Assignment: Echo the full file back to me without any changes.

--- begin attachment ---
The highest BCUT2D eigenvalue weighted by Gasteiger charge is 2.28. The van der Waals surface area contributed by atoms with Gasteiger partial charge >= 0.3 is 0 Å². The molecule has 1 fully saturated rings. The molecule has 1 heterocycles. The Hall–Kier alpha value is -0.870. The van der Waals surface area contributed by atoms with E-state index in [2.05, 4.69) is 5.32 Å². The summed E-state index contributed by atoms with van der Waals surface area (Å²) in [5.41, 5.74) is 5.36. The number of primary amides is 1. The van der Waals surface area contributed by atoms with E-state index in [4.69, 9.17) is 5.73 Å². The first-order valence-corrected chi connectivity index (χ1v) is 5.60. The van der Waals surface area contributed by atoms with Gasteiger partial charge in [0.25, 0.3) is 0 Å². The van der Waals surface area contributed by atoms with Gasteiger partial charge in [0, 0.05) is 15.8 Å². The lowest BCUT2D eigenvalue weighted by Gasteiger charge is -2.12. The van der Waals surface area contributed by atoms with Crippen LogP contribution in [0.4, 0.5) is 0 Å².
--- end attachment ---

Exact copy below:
The highest BCUT2D eigenvalue weighted by Gasteiger charge is 2.28. The van der Waals surface area contributed by atoms with Gasteiger partial charge >= 0.3 is 0 Å². The molecule has 1 fully saturated rings. The molecule has 1 heterocycles. The Hall–Kier alpha value is -0.870. The van der Waals surface area contributed by atoms with E-state index in [2.05, 4.69) is 5.32 Å². The summed E-state index contributed by atoms with van der Waals surface area (Å²) in [5.41, 5.74) is 5.36. The number of primary amides is 1. The van der Waals surface area contributed by atoms with E-state index in [4.69, 9.17) is 5.73 Å². The first-order valence-corrected chi connectivity index (χ1v) is 5.60. The van der Waals surface area contributed by atoms with Gasteiger partial charge in [0.25, 0.3) is 0 Å². The van der Waals surface area contributed by atoms with Gasteiger partial charge in [0, 0.05) is 15.8 Å². The lowest BCUT2D eigenvalue weighted by Gasteiger charge is -2.12. The van der Waals surface area contributed by atoms with Crippen LogP contribution in [0.4, 0.5) is 0 Å².